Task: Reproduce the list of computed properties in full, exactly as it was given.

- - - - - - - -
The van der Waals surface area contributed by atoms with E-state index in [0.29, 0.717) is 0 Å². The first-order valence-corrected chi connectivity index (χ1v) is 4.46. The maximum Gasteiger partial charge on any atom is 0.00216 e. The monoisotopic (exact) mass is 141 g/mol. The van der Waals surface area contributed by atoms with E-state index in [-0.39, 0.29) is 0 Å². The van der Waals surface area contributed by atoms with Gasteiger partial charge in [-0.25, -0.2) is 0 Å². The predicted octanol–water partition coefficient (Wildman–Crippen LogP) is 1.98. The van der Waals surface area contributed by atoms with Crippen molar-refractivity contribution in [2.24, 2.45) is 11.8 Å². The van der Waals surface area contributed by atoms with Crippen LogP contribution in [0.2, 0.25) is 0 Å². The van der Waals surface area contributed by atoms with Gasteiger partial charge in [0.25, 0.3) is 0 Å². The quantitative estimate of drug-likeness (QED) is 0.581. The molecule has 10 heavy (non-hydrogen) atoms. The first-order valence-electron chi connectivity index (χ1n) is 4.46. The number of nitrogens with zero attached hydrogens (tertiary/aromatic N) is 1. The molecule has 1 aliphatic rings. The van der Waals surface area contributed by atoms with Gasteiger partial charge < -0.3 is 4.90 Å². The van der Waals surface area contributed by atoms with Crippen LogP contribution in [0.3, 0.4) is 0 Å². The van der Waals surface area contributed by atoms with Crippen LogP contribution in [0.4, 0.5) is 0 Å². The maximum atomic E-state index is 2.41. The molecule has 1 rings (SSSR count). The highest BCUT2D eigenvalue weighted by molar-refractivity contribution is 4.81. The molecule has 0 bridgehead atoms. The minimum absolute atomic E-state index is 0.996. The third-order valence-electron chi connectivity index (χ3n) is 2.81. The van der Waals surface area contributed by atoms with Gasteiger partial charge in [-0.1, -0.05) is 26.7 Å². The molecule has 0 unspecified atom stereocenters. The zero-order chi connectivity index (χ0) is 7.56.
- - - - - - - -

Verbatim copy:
The van der Waals surface area contributed by atoms with E-state index in [0.29, 0.717) is 0 Å². The first-order valence-corrected chi connectivity index (χ1v) is 4.46. The maximum Gasteiger partial charge on any atom is 0.00216 e. The monoisotopic (exact) mass is 141 g/mol. The van der Waals surface area contributed by atoms with E-state index in [-0.39, 0.29) is 0 Å². The van der Waals surface area contributed by atoms with Gasteiger partial charge in [-0.25, -0.2) is 0 Å². The predicted octanol–water partition coefficient (Wildman–Crippen LogP) is 1.98. The van der Waals surface area contributed by atoms with Crippen molar-refractivity contribution in [2.24, 2.45) is 11.8 Å². The van der Waals surface area contributed by atoms with Crippen LogP contribution in [0.2, 0.25) is 0 Å². The van der Waals surface area contributed by atoms with Gasteiger partial charge in [0.25, 0.3) is 0 Å². The quantitative estimate of drug-likeness (QED) is 0.581. The molecule has 10 heavy (non-hydrogen) atoms. The first-order valence-electron chi connectivity index (χ1n) is 4.46. The number of nitrogens with zero attached hydrogens (tertiary/aromatic N) is 1. The molecule has 1 aliphatic rings. The van der Waals surface area contributed by atoms with Gasteiger partial charge < -0.3 is 4.90 Å². The van der Waals surface area contributed by atoms with Crippen LogP contribution in [0.3, 0.4) is 0 Å². The van der Waals surface area contributed by atoms with Crippen LogP contribution in [0.4, 0.5) is 0 Å². The maximum atomic E-state index is 2.41. The molecule has 1 rings (SSSR count). The highest BCUT2D eigenvalue weighted by molar-refractivity contribution is 4.81. The molecule has 0 bridgehead atoms. The minimum absolute atomic E-state index is 0.996. The third-order valence-electron chi connectivity index (χ3n) is 2.81. The van der Waals surface area contributed by atoms with Gasteiger partial charge in [-0.1, -0.05) is 26.7 Å². The molecule has 0 unspecified atom stereocenters. The zero-order chi connectivity index (χ0) is 7.56.